Why Germantown? I am finally getting answers to questions about my father’s decisions that have always alluded me. When I started learning about his groundbreaking contributions I was shocked. This was certainly not the father I knew. What I absolutely did not expect was that it would take me on a journey back to my childhood.
Several months ago, I learned that my father and some of his classmates spent six months living in Germany before he returned to Paris. It was then that he switched from studying art to architecture. Thinking back, it made sense because I remember him telling me, many times, that he found the German people reliable and honest. He spoke often of his German friends, especially a woman named Helen. Auntie Helen, as I was instructed to call her, visited us several times in NYC and then, later, in New Jersey.
A week ago, as I was thinking about my father’s display in Singapore (if interested, you can read Jenn’s last blog on the Singapore Heritagefest), my mind wandered to random thoughts about our home in NYC. Rather than live in Chinatown, where the majority of Chinese immigrants lived in 1947, my father chose to reside in Upper East Side in Manhattan. Somehow, I always thought that it was because, as an intellectual, he had nothing in common with the entrepreneurs in Chinatown – an intellectual snob, so-to-speak.
Then I remembered the information about his time in Germany and his love for their people. A light bulb went on! That’s why he wanted to be in Germantown, a place that was familiar to him – shops, restaurants, architecture. Thinking back, I pictured the Art Deco buildings in the neighborhood, the German restaurants with smells of bratwurst and sauerkraut wafting onto the street, and the language that made him feel at home. Now it makes sense that he would have chosen something familiar, a time from his carefree years in Europe when his whole future lay before him.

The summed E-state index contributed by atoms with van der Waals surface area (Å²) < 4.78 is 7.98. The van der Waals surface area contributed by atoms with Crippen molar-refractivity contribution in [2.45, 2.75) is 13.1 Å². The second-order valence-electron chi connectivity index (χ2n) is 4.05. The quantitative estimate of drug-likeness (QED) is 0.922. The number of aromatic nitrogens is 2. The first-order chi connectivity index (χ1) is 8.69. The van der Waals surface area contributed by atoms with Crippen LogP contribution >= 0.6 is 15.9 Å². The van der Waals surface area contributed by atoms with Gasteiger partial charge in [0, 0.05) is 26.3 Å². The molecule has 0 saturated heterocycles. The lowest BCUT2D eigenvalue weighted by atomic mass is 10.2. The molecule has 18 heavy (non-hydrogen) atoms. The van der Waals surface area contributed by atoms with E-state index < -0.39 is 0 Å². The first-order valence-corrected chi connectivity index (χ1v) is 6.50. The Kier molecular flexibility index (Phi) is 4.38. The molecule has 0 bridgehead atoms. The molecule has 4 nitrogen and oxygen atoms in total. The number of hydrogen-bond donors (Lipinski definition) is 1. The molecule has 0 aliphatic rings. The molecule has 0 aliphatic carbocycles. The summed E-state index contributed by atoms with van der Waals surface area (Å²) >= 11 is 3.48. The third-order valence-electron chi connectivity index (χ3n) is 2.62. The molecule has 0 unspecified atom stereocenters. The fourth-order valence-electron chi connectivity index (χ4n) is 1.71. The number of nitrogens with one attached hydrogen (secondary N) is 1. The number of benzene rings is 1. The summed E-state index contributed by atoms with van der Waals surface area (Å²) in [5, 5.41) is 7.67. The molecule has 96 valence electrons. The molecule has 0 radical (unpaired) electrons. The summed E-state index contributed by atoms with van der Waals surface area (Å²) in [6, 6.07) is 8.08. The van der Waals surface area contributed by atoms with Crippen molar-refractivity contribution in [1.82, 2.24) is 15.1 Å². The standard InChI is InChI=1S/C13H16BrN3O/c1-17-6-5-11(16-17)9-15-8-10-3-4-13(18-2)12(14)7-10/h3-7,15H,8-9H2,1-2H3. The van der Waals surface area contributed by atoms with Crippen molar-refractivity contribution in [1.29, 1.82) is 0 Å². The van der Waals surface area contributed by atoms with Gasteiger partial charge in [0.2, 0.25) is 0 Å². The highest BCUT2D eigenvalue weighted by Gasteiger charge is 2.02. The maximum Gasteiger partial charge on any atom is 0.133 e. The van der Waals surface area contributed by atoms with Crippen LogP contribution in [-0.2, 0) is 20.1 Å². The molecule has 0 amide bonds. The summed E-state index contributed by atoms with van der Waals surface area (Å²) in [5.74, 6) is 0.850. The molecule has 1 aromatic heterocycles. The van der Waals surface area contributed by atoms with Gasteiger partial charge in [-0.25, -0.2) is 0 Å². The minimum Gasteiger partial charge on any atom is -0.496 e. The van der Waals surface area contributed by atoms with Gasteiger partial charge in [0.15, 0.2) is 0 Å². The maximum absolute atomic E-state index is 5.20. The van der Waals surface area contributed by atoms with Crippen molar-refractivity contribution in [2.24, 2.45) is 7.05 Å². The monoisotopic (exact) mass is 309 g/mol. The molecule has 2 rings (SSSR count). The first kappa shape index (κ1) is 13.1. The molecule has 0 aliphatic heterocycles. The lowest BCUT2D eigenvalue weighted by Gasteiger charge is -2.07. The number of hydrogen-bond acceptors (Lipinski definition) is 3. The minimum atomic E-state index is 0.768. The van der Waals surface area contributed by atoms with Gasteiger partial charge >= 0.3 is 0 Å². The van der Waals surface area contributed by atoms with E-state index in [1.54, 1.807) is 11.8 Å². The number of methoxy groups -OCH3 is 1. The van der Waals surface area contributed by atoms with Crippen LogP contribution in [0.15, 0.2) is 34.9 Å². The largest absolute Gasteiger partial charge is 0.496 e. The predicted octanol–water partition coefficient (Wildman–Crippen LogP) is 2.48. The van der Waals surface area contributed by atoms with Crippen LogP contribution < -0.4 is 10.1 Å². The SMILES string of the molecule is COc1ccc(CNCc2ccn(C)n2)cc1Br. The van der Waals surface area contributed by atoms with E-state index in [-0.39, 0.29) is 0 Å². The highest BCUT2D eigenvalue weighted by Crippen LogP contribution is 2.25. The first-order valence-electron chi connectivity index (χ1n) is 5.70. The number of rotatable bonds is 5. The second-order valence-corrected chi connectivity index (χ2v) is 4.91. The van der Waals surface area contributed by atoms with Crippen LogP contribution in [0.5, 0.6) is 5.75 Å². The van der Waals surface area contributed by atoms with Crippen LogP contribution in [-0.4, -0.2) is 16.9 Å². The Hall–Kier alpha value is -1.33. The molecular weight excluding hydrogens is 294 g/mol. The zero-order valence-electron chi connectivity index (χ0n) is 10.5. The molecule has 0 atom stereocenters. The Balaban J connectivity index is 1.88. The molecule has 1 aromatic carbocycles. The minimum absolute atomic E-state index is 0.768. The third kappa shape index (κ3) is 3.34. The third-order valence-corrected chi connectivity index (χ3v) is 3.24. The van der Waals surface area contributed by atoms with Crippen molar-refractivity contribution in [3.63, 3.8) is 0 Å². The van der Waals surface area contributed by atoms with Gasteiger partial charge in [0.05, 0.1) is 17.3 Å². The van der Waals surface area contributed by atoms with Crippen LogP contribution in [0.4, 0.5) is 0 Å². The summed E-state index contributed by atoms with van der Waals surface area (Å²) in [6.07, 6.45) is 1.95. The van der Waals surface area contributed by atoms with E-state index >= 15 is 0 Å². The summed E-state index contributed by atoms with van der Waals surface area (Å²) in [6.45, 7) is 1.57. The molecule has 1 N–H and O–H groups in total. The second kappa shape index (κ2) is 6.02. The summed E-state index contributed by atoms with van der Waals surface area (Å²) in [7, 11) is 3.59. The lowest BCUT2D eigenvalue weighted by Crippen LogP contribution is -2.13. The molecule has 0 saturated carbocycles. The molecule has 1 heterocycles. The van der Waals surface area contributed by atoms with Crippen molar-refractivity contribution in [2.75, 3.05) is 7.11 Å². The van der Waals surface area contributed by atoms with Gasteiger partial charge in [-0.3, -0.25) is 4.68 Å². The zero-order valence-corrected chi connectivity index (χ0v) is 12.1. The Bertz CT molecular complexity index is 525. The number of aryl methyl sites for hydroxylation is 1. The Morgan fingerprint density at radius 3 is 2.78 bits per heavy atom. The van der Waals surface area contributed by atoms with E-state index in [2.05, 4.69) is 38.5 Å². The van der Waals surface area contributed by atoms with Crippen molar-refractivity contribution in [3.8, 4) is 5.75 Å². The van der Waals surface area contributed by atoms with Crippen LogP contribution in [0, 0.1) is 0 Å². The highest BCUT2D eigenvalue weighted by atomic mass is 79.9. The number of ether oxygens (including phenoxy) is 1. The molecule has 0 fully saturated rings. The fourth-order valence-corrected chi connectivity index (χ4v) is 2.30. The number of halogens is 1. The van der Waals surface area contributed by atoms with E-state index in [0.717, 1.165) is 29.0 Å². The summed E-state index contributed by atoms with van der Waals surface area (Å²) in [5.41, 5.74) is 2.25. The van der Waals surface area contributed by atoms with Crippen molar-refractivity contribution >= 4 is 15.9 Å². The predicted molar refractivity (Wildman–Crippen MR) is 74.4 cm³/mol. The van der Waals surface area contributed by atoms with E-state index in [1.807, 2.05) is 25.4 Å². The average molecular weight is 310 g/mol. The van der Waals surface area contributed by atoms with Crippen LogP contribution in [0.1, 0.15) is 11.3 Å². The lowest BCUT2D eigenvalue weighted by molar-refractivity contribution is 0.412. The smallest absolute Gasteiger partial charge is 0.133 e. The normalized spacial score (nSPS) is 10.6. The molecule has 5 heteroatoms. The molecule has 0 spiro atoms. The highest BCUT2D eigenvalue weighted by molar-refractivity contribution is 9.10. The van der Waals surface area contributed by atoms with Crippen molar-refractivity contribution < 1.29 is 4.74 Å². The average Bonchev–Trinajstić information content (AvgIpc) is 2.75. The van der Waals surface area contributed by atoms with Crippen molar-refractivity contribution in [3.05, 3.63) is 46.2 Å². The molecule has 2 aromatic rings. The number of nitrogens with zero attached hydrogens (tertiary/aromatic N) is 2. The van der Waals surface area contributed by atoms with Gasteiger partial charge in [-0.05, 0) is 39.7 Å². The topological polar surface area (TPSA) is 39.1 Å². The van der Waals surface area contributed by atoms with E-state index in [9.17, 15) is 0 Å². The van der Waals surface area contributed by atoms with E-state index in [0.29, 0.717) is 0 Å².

An aside – I was so excited mentioning this aha moment to Jenn. She looked at me like I had two heads, then reminded me that we had actually had the exact same conversation right after the information came in. I looked at her blankly, getting the sense that this felt familiar, but actually not having any actual memory of our talk. I suppose this confirms that we do not connect the dots until we’re ready to do so. And, here I thought this was such an original connection. Actually, I think the connection went deeper, more about who he was as a person.
It further makes me realize how much the European influence at that particular stage impacted his life and forever remained a part of his psyche. Perhaps this is why I feel so pulled to live in Paris and to explore the other European countries where he grew to manhood.
I realize that the more I learn about the parts of him I never knew, I am also discovering the parts of me I never knew, those that came directly through him.
Gayook (Liou) Wong
Dear Gayook Wong,
I’m a Chinese student of art history in France and I learned the name of your father when I was doing a intern at Cité de l’architecture et du patrimoine in Paris.
This entry especially reminds me something :
After returning to China, Your father published numerous articles talking about a term in Chinese which literally means “Fine-art architecture”. It’s normal that this term didn’t exist in Chinese before, but it’s totally not normal that “Architecture de beaux-art” is no even popular in French either. From other readings, I knew that there is a term of same meaning in another European language : Germany. IT is strange, or at least used to be for me.
Why would he use a Germany term while actually he was a French architecture student ? And after rending this fabulous entry, we can be sure that Germany people and art should have given him more influence than we thought, in life as in art creation.
We will be in Paris for the Art Deco Exhibit at Cité de l’architecture et du patrimoine next month! We would love to meet you! Please let us know if you are in town the opening week 16 October.